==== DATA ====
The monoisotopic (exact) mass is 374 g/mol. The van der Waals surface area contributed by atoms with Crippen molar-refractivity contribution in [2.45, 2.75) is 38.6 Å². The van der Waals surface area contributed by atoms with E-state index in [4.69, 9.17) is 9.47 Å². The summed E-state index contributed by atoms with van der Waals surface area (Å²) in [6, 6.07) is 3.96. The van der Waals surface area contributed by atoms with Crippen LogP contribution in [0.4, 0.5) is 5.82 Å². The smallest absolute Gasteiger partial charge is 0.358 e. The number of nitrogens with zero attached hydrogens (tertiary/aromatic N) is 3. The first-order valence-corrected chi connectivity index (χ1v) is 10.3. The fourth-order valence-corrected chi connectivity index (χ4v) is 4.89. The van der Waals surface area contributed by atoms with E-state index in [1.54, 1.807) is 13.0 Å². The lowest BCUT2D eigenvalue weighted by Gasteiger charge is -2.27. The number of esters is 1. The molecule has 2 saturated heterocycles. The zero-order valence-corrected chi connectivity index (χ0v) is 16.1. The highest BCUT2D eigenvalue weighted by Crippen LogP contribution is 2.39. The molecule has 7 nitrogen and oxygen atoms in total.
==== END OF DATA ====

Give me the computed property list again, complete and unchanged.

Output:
The monoisotopic (exact) mass is 374 g/mol. The van der Waals surface area contributed by atoms with Crippen molar-refractivity contribution in [2.45, 2.75) is 38.6 Å². The van der Waals surface area contributed by atoms with E-state index in [4.69, 9.17) is 9.47 Å². The summed E-state index contributed by atoms with van der Waals surface area (Å²) in [6, 6.07) is 3.96. The van der Waals surface area contributed by atoms with Crippen LogP contribution in [0.4, 0.5) is 5.82 Å². The smallest absolute Gasteiger partial charge is 0.358 e. The number of nitrogens with zero attached hydrogens (tertiary/aromatic N) is 3. The first-order valence-corrected chi connectivity index (χ1v) is 10.3. The fourth-order valence-corrected chi connectivity index (χ4v) is 4.89. The van der Waals surface area contributed by atoms with E-state index in [1.54, 1.807) is 13.0 Å². The lowest BCUT2D eigenvalue weighted by Gasteiger charge is -2.27. The number of esters is 1. The molecule has 2 saturated heterocycles. The zero-order valence-corrected chi connectivity index (χ0v) is 16.1. The highest BCUT2D eigenvalue weighted by Crippen LogP contribution is 2.39. The molecule has 7 nitrogen and oxygen atoms in total.